Minnesota law, consistent with the second law of thermodynamics, implicitly acknowledges that buildings, over time, inevitably develop problems. It’s no one’s fault. It’s the ravages of time.

On the other hand, sometimes latent construction defects are built in from the get-go.

Because of these two facts, Minnesota law allows for lawsuits for badly built buildings but also sets a time limit on just how long after “substantial completion” such claims can be brought.

To address this tension (and also due to the fact of lost memories and witnesses, making defenses difficult), the legislature has to balance the interests of builders, who obviously do not want open-ended and timeless potential liability for every building they have ever built and building owners who cannot possibly appreciate what might be expensive hidden construction defects until, years later, they burst out into the open.

Photo by Horst Gutmann

The Minnesota Supreme Court is poised to review a Court of Appeals decision on this issue, which is complicated by virtue of the fact that the construction involved two separate buildings, not built at the same time, and condominium owners wh0 bought their units at different times.

Under these circumstances, when does the clock run on the “statute of repose” (the ultimate time limit for most construction defect claims)? On substantial completion of “Building A”? “Building B”? Are the buildings a single “improvement” or two? And when do the statutory warranties start to run? From when each condo is bought? From when the first condo was bought?

In the linked case, a condo association noted allegedly problematic pipes connected to fan coil stacks in every one of its condominium units in two separate buildings (part of the heating, ventilation, and air conditioning system, or “HVAC”). The repair cost (both buildings): $842,585.

The condo association sued the developer, the general contractor, and the HVAC subcontractor (collectively “the Builders”). The Builders successfully moved to have the case thrown out based on the ten-year statute of repose.

On appeal, the Court of Appeals first tackled the question of whether these two buildings were “One Improvement or Two?” This was relevant to determine whether the date(s) of “substantial completion” for purposes of calculating the date for the statute repose. The Court found that two buildings are two “improvements,” not one. Right or wrong, the determination has at least a veneer of intuitive sense.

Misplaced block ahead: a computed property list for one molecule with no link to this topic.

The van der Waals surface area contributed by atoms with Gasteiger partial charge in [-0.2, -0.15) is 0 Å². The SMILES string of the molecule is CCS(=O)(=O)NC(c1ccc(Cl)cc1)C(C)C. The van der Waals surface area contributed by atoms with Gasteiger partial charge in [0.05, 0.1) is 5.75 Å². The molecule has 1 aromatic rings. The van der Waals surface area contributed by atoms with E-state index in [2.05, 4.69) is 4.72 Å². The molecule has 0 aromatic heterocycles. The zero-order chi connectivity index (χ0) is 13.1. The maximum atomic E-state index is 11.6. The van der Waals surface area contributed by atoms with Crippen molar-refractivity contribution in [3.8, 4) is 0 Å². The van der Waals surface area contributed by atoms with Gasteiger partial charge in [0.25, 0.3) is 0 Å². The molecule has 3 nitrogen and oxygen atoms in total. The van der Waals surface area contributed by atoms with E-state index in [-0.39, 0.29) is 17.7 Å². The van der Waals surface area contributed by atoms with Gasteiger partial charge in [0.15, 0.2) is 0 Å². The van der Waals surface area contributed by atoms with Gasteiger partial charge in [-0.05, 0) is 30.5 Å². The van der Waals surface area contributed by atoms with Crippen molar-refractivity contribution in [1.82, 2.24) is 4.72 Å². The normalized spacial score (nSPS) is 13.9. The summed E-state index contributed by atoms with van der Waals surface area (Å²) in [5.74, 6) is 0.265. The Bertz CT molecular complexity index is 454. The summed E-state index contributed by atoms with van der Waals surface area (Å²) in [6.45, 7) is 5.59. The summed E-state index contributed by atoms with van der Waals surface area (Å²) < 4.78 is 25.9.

(This is bad new for the plaintiff condo association because they wanted to push out the date for substantial completion for both buildings as late as possible.)

Next, the Court had to figure out whether “substantial completion” would occur when one condominium unit was “ready to be occupied,” or when more than one was ready, or all of the units? The Court, noting that statutes “must be given a ‘common-sense interpretation,'” felt compelled to conclude that, when all but two of the condos and the common areas were completed, the building as a whole was “substantially completed.” Thus, any claims related to “Building A” were outside the statute of repose.

Where the Court of Appeals decision gets controversial (that is, of great concern to those in Minnesota’s building industry) was when it tackled the issue of the plaintiffs’ statutory warranty claims. These also have a ten-year limitation (with regard to certain claims).

But ten years from when? From the purchase of each condominium unit? So held the Minnesota Court of Appeals, which is disturbing news for Minnesota builders because, in theory, this could extend the ten-year warranty period far beyond ten years from completion of the construction.

[I]n a multi-unit condominium building, the “effective warranty date,” which starts the running of the statute of repose, is determined on a unit-by-unit basis. For each condominium unit, the “warranty date” is the earlier of the date of
the initial vendee’s first occupancy of his or her unit or the date on which the initial vendee
takes legal or equitable title to his or her unit.

Minn. Ct. App. Opinion at p. 25.

The Minnesota Supreme Court has granted petitions to review these issues. Minnesota Litigator makes no prediction but those of our readers who practice in construction litigation will want to monitor the case.

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